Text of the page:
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Nevada’s Amended Privacy Law: Groundbreaking or More of the Same?

Nevada recently amended its existing online privacy law to give Nevada residents the ability – in certain circumstances – to opt out of the sale of their data to third parties. The amendment goes into effect October 1, 2019, and modifies Nevada’s current requirement that website operators have privacy policies. As amended, companies who must comply with this opt-out requirement will be those who operate websites or online services and sell “covered information” to third parties. Website operators are those who own or operate a website or online service for commercial purposes and collect “covered information” from Nevada residents on its site. There are exceptions, namely if a company is in the state, has less than 20,000 visitors a year to the company’s site, and whose revenue is derived primarily from a source other than selling goods or services on the website. Added to the law will also be exceptions (beginning October 1) for companies that are regulated under GLBA or HIPAA. Covered information is one of seven categories of personal information the operator collects online. The first six are fairly narrow: (1) first and last name; (2) home or other physical address; (3) e-mail address; (4) phone number; (5) Social Security Number; and (6) an identifier that lets a specific person be contacted online (for example, information used to engage in behavioral advertising). The last category, however, is much broader, and includes “any other information” that the website operator collects online and “combines with an identifier” in way that makes the information personally identifiable.

What, then, is the “sale” of personal information that falls under this opt-out requirement? Unlike under California’s upcoming CCPA, sale is limited to “the exchange of covered information for monetary consideration by the operator to a person for the person to license or sell the covered information to additional persons.” CCPA, on the other hand, is broader, and includes in the definition of sale “monetary or other valuable consideration.” Exempted from the definition of sale are not only provision of information to a vendor or service provider, but also (1) in situations where the consumer would have expected it and are “consistent . . . [with] the context in which” the information was provided and (2) to an affiliate. As with CCPA, companies will receive requests from consumers through “verified requests.” Companies have 60 days to process the request, after which they need to stop selling the information they have collected, as well as the information they “will collect” about the individual.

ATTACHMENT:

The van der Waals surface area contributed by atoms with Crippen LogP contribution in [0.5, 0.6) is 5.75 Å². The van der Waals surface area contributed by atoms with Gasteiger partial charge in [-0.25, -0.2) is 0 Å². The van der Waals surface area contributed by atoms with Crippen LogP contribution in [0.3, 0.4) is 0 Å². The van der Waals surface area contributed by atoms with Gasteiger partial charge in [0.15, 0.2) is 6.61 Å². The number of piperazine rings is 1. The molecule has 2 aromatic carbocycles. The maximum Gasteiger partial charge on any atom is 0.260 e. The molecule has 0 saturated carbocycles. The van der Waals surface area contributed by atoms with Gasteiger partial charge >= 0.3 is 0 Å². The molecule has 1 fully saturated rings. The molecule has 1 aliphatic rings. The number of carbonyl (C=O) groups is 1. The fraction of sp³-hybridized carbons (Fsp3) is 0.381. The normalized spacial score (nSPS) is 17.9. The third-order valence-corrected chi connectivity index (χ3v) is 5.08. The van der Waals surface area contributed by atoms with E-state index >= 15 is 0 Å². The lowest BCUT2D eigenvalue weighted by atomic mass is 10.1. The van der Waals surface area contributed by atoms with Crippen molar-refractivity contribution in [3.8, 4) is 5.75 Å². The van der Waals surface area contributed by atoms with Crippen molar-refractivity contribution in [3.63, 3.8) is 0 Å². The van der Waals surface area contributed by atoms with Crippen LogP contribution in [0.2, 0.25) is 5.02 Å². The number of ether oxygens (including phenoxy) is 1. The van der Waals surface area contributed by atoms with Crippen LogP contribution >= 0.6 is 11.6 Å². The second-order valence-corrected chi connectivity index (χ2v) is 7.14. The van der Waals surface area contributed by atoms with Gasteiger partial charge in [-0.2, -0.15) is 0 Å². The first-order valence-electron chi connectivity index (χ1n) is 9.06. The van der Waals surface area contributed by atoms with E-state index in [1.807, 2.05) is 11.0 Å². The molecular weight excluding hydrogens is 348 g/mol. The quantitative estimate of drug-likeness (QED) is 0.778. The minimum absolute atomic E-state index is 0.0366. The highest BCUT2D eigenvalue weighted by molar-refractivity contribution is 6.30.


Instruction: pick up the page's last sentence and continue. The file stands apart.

As indicated, this law amends Nevada’s existing online privacy law, which like laws in California and Delaware, require website operators to post privacy policies with specific content. Companies who were already making website privacy policy disclosures may also have already been making disclosures about sharing, in particular under California’s Shine the Light law. That law requires businesses who share information with a third party for the third parties’ marketing purposes (whether a sale or merely sharing) to tell consumers if they have shared the consumer’s personal information with third parties for the third party’s purposes within the past 12 months. Alternatively, companies do not have to make such disclosures if they have a policy of not sharing with third parties for the third parties’ purposes unless the consumer opts in, or they let the consumer opt out. As a result of this carve-out, many companies may already have been giving consumers the ability to opt-out of sharing with a third party for the third parties’ own purposes.

Putting it Into Practice. By October 1, 2019, companies who have websites that collect information from Nevada residents will -unless an exception applies- need to let Nevada residents opt out of the monetary sale to third parties of personal information collected online.

Copyright © 2020, Sheppard Mullin Richter & Hampton LLP.National Law Review, Volume IX, Number 171


About this Author


Rebecca Mackin is an attorney in the Intellectual Property Practice Group in the firm's Chicago office.

Liisa Thomas, Sheppard Mullin Law Firm, Chicago, Cybersecurity Law Attorney

Liisa Thomas, a partner based in the firm’s Chicago and London offices, is Co-Chair of the Privacy and Cybersecurity Practice. Her clients rely on her ability to create clarity in a sea of confusing legal requirements and describe her as “extremely responsive, while providing thoughtful legal analysis combined with real world practical advice.” Liisa is the author of the definitive treatise on data breach, Thomas on Data Breach: A Practical Guide to Handling Worldwide Data Breach Notification, which has been described as “a no-nonsense roadmap for in-house and external practitioners alike.”

She is known as an industry leader in the privacy and data security space and is consistently recognized by Leading Lawyers Network, Chambers and The Legal 500, and leading publications and organizations for her work in this area of law. Liisa was recently recognized as the 2017 Data Protection Lawyer of the Year - USA by Global 100, the 2017 U.S. Data Protection Lawyer of the Year by Finance Monthly, and the “Best in Data Security Law Services” at Corporate LiveWire’s 2017 Global Awards.